A decade ago, at a Korean railroad station, a tour guide directed a visiting reporter away from a small cafe, saying only “boshintang” was on the menu. The reporter later learned that “boshintang” is dog meat stew, which older Koreans consider traditional food and something of a delicacy.
But younger South Koreans are more likely to have dogs as pets than for dinner, and this week, the South Korean National Assembly overwhelmingly voted to make the slaughter and sale of dogs for their meat illegal beginning in 2027.
The law targets the dog meat trade by making it illegal to slaughter dogs for their meat or raise dogs for their meat, with two and three-year prison terms possible for those found guilty of such offenses.
Eating dog meat won’t be illegal under the new law, but the plan is to shut down the industry that makes it possible.
South Korea has 1,600 restaurants serving dog meat from 1,130 dog farms as of 2023. All of those establishments must file phase-out plans. The government will financially assist those businesses as a bridge until they find alternative sources of employment and income.
The three-year phase-out comes as the popularity of dog meat declines in South Korea as human food declines. A Gallup poll in 2023 found only 8 percent of the respondents had tried dog meat in the last 12 months, and fewer than one out of five supported the consumption.
“South Korea’s dog meat ban is a dream come true. This change overjoys us, and we thank lawmakers and local activists who have worked tirelessly to see this become a reality despite the dangers and pushback,” said Fleur Dawes, Director of Communications and International Partnerships for In Defense of Animals. “Countless dogs will now be spared a horrifying death in the dog meat trade. We will continue our vital work during the phaseout period to save as many innocent lives as possible.”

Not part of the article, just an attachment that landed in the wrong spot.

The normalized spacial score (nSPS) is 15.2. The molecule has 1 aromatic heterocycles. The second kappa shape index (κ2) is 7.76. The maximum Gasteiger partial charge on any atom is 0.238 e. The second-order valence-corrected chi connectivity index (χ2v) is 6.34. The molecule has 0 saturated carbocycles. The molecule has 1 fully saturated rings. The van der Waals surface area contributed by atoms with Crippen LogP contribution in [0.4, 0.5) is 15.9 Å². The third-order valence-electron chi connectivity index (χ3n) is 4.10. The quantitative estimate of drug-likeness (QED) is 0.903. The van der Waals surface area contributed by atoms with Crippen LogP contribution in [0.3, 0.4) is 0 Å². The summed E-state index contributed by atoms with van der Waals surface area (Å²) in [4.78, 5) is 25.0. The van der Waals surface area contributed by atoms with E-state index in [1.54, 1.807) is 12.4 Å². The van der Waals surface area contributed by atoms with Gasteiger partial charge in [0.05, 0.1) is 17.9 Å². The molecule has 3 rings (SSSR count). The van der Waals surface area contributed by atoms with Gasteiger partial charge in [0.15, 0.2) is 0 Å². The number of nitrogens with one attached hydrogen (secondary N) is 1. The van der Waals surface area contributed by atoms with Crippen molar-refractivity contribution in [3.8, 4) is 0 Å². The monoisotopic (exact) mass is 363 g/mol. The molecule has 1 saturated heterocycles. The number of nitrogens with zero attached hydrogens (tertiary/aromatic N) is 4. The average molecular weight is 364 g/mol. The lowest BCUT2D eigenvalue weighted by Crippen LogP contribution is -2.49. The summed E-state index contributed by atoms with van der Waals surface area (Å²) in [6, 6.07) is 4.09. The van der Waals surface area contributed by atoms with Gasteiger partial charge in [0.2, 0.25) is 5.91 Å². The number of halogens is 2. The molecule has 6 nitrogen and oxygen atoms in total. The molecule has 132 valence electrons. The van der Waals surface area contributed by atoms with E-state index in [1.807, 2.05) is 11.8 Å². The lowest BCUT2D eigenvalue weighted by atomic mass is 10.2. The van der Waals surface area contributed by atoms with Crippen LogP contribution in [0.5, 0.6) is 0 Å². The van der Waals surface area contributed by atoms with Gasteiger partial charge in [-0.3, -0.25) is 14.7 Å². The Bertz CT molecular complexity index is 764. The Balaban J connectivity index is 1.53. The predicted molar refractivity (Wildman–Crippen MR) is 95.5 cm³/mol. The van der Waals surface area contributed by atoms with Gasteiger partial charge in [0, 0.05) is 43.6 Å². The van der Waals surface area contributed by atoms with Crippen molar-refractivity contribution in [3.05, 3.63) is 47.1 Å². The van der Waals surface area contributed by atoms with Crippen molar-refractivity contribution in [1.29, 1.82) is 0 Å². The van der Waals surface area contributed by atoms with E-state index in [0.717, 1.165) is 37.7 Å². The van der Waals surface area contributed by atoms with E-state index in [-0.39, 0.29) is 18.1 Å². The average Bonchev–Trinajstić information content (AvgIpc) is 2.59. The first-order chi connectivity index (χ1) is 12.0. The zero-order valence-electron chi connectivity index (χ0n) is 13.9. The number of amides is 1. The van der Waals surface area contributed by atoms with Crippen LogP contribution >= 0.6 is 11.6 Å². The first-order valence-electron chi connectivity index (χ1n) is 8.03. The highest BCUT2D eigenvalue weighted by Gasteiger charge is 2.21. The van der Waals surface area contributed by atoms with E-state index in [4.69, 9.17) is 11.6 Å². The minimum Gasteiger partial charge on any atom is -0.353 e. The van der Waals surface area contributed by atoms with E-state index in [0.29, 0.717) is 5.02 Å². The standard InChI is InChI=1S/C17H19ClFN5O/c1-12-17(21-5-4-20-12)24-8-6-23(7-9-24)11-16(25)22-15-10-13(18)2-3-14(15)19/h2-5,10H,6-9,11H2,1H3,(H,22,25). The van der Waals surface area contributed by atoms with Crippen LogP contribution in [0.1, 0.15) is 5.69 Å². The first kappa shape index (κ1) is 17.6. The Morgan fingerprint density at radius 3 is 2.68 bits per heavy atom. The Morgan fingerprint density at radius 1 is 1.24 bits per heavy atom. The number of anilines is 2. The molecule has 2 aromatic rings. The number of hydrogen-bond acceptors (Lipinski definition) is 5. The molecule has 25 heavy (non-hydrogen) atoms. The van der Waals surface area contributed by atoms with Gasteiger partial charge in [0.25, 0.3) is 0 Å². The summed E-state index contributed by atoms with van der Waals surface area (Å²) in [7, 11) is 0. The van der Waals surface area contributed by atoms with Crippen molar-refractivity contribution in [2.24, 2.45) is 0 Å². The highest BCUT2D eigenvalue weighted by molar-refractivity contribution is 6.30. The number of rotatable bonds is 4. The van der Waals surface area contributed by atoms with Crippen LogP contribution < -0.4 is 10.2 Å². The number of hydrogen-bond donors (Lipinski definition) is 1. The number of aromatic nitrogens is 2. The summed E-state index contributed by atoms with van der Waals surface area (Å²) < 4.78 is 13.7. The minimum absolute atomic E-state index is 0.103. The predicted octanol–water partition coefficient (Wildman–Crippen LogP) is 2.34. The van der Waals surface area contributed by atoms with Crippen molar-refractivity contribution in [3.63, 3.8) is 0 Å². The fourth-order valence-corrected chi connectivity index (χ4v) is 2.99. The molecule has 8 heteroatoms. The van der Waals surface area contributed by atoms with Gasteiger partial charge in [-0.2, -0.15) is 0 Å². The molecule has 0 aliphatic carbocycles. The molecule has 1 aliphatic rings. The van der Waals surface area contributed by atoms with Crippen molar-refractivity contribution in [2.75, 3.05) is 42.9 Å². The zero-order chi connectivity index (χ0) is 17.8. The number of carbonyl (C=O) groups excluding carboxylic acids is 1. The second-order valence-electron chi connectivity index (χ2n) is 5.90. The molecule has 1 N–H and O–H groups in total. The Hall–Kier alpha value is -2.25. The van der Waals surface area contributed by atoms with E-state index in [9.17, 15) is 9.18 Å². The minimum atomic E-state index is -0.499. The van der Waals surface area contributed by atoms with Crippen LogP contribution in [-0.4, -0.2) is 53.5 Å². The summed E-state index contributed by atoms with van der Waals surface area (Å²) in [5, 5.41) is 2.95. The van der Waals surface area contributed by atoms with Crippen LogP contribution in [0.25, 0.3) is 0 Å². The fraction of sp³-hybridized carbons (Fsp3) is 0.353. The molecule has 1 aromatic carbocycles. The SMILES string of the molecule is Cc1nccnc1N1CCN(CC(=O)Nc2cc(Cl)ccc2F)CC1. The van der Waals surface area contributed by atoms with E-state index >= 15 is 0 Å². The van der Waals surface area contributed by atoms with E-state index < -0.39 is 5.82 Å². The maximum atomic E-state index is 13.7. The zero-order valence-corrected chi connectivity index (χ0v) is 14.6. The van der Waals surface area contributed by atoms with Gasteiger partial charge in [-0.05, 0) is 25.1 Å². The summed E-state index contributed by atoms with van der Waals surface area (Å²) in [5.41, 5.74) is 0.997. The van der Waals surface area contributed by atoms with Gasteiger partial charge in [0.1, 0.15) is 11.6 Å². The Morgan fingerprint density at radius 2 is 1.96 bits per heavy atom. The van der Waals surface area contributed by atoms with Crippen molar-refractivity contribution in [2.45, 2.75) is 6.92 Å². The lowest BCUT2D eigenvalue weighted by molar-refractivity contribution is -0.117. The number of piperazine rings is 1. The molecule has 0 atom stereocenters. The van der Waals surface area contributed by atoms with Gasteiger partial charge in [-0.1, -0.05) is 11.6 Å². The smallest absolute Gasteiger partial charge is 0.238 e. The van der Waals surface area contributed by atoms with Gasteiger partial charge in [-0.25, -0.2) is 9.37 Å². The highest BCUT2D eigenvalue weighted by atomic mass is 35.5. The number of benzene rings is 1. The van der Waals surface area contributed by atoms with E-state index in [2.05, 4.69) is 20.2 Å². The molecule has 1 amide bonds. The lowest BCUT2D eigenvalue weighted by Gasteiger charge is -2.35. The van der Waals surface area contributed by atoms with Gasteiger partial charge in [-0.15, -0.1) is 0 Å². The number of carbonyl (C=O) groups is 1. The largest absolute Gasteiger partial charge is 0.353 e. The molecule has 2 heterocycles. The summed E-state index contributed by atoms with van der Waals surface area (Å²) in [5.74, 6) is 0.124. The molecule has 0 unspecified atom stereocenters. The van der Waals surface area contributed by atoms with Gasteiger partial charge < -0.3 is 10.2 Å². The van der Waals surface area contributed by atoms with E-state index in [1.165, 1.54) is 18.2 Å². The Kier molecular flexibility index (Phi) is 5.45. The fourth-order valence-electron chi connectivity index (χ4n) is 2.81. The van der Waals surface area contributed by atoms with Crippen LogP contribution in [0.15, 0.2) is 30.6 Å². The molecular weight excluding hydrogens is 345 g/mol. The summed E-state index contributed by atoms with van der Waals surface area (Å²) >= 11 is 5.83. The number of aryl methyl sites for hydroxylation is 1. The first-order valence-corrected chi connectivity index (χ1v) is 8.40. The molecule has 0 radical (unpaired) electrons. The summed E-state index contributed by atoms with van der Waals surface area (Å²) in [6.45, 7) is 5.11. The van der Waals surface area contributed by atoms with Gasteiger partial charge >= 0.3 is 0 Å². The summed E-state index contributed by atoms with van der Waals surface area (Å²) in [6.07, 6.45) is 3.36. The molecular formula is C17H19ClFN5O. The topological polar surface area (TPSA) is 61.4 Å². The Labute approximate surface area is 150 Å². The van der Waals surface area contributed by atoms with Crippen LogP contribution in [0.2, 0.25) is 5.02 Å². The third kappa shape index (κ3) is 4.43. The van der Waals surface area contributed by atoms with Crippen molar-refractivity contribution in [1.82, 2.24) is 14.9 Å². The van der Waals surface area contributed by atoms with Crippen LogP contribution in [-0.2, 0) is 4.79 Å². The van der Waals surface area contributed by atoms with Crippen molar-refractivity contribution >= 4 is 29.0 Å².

It’s estimated that around 1 million dogs are still being raised and killed for dog meat annually in South Korea. The new law allows for a three-year period to phase out the industry. It requires businesses involved, such as dog farms, butchers, traders, and restaurants, to register their businesses with local authorities to receive financial support.
In December 2023, the Agriculture, Food, Rural Affairs, Oceans, and Fisheries Committee of the Korean National Assembly passed the Special Bill on the Breeding, Slaughter, and Distribution of Dogs for Consumption and Ending Dog Meat Consumption.
On Jan. 8, the Legislation and Judiciary Committee voted to pass the bill. On Jan. 9, the National Assembly passed the ban, with 99 percent of Assembly members voting in favor.
Animal activists have worked for 20 years to end the dog meat trade in South Korea.
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